Division of Infectious Diseases and Global Medicine, Department of Medicine, University of Florida, Gainesville, Florida, USAf
Correspondence: Address correspondence to S. Lory,
[edited-by] Editor Frederick Ausubel, Massachusetts General Hospital


Introduction of bacteria into new environmental reservoirs, including tissues of infected human hosts, leads to large-scale reprogramming of their signal-transducing and regulatory networks to accommodate the conditions encountered in a particular niche. Pathogenic microorganisms similarly adjust their metabolism to favor effective utilization of available nutrients, often in competition with their hosts. Equally important is the activation or repression of expression of factors allowing pathogens to overcome the action of the various host defense mechanisms. Moreover, when an infection leads to persistent colonization, it is occasionally accompanied by microevolution and selection for variants with mutations in previously environmentally regulated genes, resulting in stable expression of physiological or virulence traits in the host. Mutations can be also selected to limit the production of potentially deleterious factors such as those targeted by the immune defenses. These changes occur without horizontal acquisition of genes, and they are referred to as pathogenicity-adaptive, or pathoadaptive, mutations (1, 2).

Among the most extensively studied examples of bacterial evolution within the infected host are those that arise from adaptive mutations during the chronic respiratory disease of individuals with CF (cystic fibrosis) (3). CF patients are colonized by a number of opportunistic bacterial pathogens, predominantly Pseudomonas aeruginosa, with specific strains coexisting in the respiratory tract for years or even decades. A number of genetic alterations leading to the loss of motility, quorum sensing, and production of lipopolysaccharide O-side chains and type IV pili have been identified in isolates from patients with chronic CF (46). The most widely recognized phenotype of P. aeruginosa isolates from CF individuals acquired through pathoadaptive mutations is the overproduction of the alginate exopolysaccharide, giving the colonies their characteristic mucoid appearance. The alginate capsule is a virulence factor protecting P. aeruginosa from killing by phagocytes in the respiratory tract (7, 8). The increased production of alginate in mucoid CF isolates is the result of mutations, most frequently in the gene encoding the anti-sigma factor MucA. In nonmucoid bacteria, MucA functions by limiting alginate production through its inhibitory interaction with the alternative sigma factor σ22 (also named AlgU or AlgT), which directs RNA polymerase to promoters of alginate biosynthetic genes. Loss of MucA inhibition leads to high-level expression of several AlgU-transcribed operons whose products are involved in polymerization, modification, and transport of alginate (9).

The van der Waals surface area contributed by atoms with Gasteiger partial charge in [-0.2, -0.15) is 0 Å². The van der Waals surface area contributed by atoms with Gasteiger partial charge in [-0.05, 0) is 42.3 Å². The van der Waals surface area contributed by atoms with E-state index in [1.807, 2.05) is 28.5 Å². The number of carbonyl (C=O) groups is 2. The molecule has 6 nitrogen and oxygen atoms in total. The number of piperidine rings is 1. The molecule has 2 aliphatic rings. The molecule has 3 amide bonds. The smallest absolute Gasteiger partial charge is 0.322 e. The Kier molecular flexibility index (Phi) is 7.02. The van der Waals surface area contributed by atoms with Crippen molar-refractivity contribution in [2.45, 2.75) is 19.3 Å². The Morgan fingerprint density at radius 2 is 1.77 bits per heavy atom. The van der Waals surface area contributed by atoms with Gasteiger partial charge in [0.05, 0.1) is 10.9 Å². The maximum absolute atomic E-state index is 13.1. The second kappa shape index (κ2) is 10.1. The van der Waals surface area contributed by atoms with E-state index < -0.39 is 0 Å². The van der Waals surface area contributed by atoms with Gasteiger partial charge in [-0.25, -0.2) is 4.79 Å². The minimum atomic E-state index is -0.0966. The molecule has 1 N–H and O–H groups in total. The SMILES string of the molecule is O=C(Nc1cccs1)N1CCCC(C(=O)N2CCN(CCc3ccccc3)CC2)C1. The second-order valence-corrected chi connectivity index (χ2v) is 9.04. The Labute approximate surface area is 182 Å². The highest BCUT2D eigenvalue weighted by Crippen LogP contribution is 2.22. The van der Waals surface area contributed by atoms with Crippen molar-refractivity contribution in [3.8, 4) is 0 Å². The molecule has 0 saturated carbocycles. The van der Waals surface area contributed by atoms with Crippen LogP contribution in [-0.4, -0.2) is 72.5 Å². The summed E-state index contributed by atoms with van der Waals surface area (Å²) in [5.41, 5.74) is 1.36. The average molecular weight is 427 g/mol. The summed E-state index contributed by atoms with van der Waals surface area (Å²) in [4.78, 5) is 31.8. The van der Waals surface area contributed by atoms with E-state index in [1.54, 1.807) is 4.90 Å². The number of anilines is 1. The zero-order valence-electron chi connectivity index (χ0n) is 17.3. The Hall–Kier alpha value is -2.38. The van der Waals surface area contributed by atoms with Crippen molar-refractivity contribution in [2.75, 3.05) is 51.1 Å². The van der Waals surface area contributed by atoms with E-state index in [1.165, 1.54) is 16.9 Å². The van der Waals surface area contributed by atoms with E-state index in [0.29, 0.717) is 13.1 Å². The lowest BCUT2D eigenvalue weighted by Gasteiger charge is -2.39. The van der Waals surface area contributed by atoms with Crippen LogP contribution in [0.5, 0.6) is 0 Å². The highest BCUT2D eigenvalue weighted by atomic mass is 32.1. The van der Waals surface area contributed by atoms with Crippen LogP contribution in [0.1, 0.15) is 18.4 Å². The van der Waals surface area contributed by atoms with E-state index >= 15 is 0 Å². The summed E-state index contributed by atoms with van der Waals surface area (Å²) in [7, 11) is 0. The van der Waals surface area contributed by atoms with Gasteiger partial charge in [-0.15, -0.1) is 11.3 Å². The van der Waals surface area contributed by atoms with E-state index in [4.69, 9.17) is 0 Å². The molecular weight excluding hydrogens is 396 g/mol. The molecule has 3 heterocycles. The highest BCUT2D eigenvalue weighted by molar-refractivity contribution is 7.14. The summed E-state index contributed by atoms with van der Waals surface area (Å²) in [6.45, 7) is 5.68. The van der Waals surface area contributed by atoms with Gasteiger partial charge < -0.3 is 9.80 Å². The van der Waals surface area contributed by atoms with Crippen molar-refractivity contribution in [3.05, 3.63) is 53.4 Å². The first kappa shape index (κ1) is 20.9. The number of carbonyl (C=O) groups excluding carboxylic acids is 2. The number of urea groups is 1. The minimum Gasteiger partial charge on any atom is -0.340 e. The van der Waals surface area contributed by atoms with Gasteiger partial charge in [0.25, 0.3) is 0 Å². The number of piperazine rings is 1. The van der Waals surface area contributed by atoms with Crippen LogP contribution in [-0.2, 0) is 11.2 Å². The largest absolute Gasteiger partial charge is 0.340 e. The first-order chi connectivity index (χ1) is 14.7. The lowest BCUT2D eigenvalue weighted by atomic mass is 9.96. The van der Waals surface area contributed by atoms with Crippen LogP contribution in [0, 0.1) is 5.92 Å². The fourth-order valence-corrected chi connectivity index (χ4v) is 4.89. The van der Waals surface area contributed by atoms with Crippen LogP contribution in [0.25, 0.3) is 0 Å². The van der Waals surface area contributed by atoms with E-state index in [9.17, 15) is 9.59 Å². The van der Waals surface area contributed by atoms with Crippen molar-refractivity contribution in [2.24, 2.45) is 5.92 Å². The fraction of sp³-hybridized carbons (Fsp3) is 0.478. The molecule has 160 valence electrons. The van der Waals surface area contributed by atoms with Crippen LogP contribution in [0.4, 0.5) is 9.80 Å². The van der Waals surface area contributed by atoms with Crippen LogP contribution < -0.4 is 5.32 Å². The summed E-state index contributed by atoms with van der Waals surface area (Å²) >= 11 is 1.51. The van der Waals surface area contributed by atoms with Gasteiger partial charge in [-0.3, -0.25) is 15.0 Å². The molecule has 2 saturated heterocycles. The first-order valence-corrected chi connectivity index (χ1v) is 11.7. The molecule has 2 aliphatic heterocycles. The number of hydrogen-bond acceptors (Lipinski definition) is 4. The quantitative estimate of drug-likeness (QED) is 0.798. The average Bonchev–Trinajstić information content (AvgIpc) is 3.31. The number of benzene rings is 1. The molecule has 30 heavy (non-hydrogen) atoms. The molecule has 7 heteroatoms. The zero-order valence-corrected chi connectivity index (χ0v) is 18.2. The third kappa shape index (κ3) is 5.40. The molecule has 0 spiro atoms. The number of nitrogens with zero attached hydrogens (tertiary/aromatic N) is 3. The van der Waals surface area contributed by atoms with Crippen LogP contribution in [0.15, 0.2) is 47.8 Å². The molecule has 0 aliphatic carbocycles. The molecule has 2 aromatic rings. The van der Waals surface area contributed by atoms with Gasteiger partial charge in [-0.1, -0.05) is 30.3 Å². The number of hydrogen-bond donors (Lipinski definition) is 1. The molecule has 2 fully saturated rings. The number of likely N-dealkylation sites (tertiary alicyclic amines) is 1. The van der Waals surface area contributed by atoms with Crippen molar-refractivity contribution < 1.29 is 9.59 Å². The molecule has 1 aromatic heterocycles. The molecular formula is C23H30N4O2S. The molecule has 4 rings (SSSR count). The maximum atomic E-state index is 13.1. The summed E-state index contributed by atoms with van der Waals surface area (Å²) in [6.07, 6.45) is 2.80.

We have previously used DNA microarrays to identify genes in a nonmucoid laboratory strain that respond to the presence of human respiratory mucus in the growth medium (10). When the genes were exposed to mucus, an immediate repression of expression of flagellin was detected. The flagellin is not only the major protein component of the bacterial motility apparatus, but this protein is also a strong proinflammatory stimulant. This adaptive response of reducing the expression of a surface molecule involved in pathogen recognition very likely plays a role in the natural environment as well, where invertebrate predators of bacteria possess homologues of human Toll-like receptors (TLRs). It is therefore likely that mucus-induced suppression of flagellin synthesis represents a rapid response to avoidance of immune recognition by the flagellin receptor TLR5. A defect in flagellin synthesis is a common pathoadaptive mutation observed in strains isolated from chronically infected CF patients (11, 12). A number of mutations in various structural, regulatory, or assembly genes account for the loss of flagellar motility in such strains (4).